Mexican President Enrique Peña Nieto's party is expected to keep its slim working majority in the lower house of Congress in legislative elections on Sunday despite discontent about corruption, gang violence and lackluster economic growth.

Mexicans also began casting their ballots for nine state governorships and more than 1,000 state and municipal posts, with voting due to run until 2300 GMT and preliminary results expected around 0300 GMT on Monday.

At least seven candidates and nine campaign officials were murdered in campaigning soured by drug cartel intimidation and dissident teachers protesting against education reforms.

Fresh violence flared over the weekend, with 13 people killed on Saturday when gangs clashed near the resort city of Acapulco, but the incident appeared to be unrelated to the election.

Early on Sunday dozens of ballot boxes were burned by activists in Guerrero and Oaxaca states, two of Mexico's most restive. But all but a handful of polling stations across the country were operating normally, officials said.

After pushing through economic reforms early in his presidency, Peña Nieto has been hit by allegations of corruption and a failure to bring drug violence under control.

First, he was buffeted by criticism over the apparent massacre of 43 students last September by a drug gang working with local police. Then he had to contend with accusations of corruption following revelations that he, his wife and his finance minister had bought houses from government contractors.

There were 1,374 murders across Mexico in April, the highest monthly total in nearly a year, police data shows.

Still, although Peña Nieto's approval rating has plummeted, polls suggest his centrist Institutional Revolutionary Party (PRI) could hold the thin majority it has with its allies in the lower house, partly due to weakness and splits in the opposition.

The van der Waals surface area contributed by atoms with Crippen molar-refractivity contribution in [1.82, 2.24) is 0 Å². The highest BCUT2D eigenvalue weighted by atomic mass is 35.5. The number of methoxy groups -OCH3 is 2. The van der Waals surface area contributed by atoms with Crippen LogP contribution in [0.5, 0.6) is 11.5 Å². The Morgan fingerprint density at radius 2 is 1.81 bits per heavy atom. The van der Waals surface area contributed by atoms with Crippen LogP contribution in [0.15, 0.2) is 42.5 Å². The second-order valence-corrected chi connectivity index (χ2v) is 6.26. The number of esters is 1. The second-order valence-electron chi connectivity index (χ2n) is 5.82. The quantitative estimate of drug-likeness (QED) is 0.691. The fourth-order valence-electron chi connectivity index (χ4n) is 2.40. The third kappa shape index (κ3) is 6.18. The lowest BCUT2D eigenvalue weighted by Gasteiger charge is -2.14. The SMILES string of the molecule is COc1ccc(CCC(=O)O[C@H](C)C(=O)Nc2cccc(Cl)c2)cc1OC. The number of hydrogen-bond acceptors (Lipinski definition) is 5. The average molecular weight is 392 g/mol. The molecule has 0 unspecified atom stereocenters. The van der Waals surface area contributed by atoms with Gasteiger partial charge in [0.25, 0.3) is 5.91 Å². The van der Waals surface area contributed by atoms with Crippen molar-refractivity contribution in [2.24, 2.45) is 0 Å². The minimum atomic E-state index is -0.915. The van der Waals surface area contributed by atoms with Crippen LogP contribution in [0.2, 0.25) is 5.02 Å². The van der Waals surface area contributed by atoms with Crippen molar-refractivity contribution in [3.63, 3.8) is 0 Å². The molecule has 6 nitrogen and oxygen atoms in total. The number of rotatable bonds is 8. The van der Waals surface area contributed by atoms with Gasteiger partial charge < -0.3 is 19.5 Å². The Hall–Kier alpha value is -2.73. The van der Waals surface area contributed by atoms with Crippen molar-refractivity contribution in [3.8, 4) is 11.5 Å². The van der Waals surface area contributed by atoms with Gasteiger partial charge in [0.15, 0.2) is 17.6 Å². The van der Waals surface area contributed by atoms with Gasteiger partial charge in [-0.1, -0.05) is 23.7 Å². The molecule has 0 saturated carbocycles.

The PRI, with its partners the Green Party and the smaller New Alliance party (PANAL) won 251 of 500 lower house seats in the 2012 elections with around 42 percent of the total vote. Polls suggest they will be close to that total again.

Having fulfilled the bulk of his main legislative pledges, including measures to end the state oil and gas monopoly and open up the telecoms sector to competition, Peña Nieto is not expected to rely on Congress as much in his last three years.

However, the government still has legislation pending, including bills aimed at encouraging investment in rural areas.

The reforms have yet to kick-start strong economic growth and the government recently cut its forecast for the third year running. Analysts predict growth of little more than 2.5 percent in 2015.

But much of the focus is on southwestern Mexico, which has been blighted by political murders. In addition, militant teachers are threatening to sabotage the vote if Peña Nieto does not scrap performance evaluations which are at the heart of his education reform.

Thousands of soldiers and federal police were sent to the most troubled states at the weekend to safeguard the vote.

(Additional reporting by Liz Diaz, David Alire Garcia and Gabriel Stargardter; Editing by Simon Gardner and Mark Trevelyan)